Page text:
“One of the things we found was an increasing energy in people who are mindful,” says lead author Alex Zautra, Ph.D., Foundation Professor of Psychology at Arizona State University in Tempe. “Their zest for life was much greater, and they had more ability to put illness in its place and move forward. They stopped spending all their energy fighting the sensation of [rheumatoid arthritis pain].”
Mindfulness also reduced levels of cytokines, inflammatory molecules that increase pain in those with symptoms of rheumatoid arthritis.
“That suggests that mindfulness has a biological consequence,” Zautra says.
Women tend to be more receptive to mindfulness than men, he says, in part because men tend to think of it – inaccurately – as a passive process.
“Even though you’re [physically] still, you’re busy at the work of awareness,” he says.
The most effective way to learn mindfulness exercises is with group training, Zautra says.
He suggests finding classes through a local university or hospital – a growing number are offering mindfulness programs for people with chronic conditions such as rheumatoid arthritis pain.You can also learn mindfulness meditations with CDs that offer guided instruction, says Carolyn McManus, P.T., staff physician therapist and coordinator of the Mindfulness-Based Stress Reduction Program at the Swedish Medical Center in Seattle. One choice is Guided Mindfulness Meditation by Jon Kabat-Zinn, founding director of the Center for Mindfulness at the University of Massachusetts Medical School.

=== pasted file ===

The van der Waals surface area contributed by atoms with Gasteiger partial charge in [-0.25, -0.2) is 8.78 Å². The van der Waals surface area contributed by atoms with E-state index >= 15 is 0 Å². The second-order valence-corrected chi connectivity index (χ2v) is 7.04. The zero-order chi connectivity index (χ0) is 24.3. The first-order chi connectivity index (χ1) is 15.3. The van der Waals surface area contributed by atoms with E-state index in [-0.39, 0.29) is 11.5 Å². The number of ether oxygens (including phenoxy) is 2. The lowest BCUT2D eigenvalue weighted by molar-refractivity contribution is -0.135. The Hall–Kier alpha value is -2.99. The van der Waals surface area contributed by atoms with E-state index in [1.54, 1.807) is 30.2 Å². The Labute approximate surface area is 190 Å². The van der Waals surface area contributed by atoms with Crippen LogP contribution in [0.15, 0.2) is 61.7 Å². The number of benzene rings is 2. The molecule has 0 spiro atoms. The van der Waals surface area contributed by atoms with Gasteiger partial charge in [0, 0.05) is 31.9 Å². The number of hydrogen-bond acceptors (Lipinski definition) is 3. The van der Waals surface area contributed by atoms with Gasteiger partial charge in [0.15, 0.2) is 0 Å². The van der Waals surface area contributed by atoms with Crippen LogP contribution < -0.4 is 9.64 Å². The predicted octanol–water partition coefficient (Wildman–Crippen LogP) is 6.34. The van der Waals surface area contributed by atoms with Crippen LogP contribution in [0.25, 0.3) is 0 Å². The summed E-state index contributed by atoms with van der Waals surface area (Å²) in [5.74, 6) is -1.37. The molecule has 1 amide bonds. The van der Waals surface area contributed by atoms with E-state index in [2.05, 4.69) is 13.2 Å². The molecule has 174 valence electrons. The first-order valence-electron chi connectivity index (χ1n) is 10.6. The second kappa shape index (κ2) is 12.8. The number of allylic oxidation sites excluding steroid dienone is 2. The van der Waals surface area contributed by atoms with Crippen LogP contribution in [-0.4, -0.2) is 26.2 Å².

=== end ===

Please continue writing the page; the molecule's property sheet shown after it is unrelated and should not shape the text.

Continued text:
The Mindful Awareness Research Center at UCLA also offers free audio instructions and meditations online.
You can also try the following whenever you’re feeling stress or pain.
Just remember that regular practice is essential – Dr. Rosenzweig recommends spending 20-40 minutes per day on these exercises.
Exercise for rheumatoid arthritis pain #1: Breath awareness meditation
Focusing on the breath is an easy way to bring your mind to the present moment and interrupt the stress response, Dr. Rosenzweig says. It’s the first and most basic step of any mindfulness practice.
Do this meditation seated in a quiet place for 10 minutes or more. It’s also helpful on an informal basis any time you feel anxious.